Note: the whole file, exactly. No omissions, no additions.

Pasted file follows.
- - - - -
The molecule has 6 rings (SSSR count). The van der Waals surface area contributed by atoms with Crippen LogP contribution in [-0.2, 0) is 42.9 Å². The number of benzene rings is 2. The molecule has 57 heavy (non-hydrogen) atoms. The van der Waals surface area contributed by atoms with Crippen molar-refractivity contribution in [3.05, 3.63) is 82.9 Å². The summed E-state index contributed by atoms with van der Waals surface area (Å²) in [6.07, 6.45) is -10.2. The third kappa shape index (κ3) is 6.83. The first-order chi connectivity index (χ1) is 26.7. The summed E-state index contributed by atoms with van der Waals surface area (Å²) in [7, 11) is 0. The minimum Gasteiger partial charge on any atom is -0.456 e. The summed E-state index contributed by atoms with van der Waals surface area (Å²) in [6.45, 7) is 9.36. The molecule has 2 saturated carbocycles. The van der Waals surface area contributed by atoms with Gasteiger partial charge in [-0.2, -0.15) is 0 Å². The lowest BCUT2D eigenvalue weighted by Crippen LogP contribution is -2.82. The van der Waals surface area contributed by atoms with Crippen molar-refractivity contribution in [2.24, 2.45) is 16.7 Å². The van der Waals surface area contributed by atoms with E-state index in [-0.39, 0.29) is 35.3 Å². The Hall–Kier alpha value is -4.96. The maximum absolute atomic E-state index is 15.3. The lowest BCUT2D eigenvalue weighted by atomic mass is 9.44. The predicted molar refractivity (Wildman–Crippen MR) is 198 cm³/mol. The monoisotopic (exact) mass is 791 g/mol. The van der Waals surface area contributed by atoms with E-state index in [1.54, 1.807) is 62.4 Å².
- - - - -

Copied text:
The molecule has 6 rings (SSSR count). The van der Waals surface area contributed by atoms with Crippen LogP contribution in [-0.2, 0) is 42.9 Å². The number of benzene rings is 2. The molecule has 57 heavy (non-hydrogen) atoms. The van der Waals surface area contributed by atoms with Crippen molar-refractivity contribution in [3.05, 3.63) is 82.9 Å². The summed E-state index contributed by atoms with van der Waals surface area (Å²) in [6.07, 6.45) is -10.2. The third kappa shape index (κ3) is 6.83. The first-order chi connectivity index (χ1) is 26.7. The summed E-state index contributed by atoms with van der Waals surface area (Å²) in [7, 11) is 0. The minimum Gasteiger partial charge on any atom is -0.456 e. The summed E-state index contributed by atoms with van der Waals surface area (Å²) in [6.45, 7) is 9.36. The molecule has 2 saturated carbocycles. The van der Waals surface area contributed by atoms with Gasteiger partial charge in [-0.2, -0.15) is 0 Å². The lowest BCUT2D eigenvalue weighted by Crippen LogP contribution is -2.82. The van der Waals surface area contributed by atoms with Crippen molar-refractivity contribution in [2.24, 2.45) is 16.7 Å². The van der Waals surface area contributed by atoms with E-state index in [-0.39, 0.29) is 35.3 Å². The Hall–Kier alpha value is -4.96. The maximum absolute atomic E-state index is 15.3. The lowest BCUT2D eigenvalue weighted by atomic mass is 9.44. The predicted molar refractivity (Wildman–Crippen MR) is 198 cm³/mol. The monoisotopic (exact) mass is 791 g/mol. The van der Waals surface area contributed by atoms with E-state index in [1.54, 1.807) is 62.4 Å².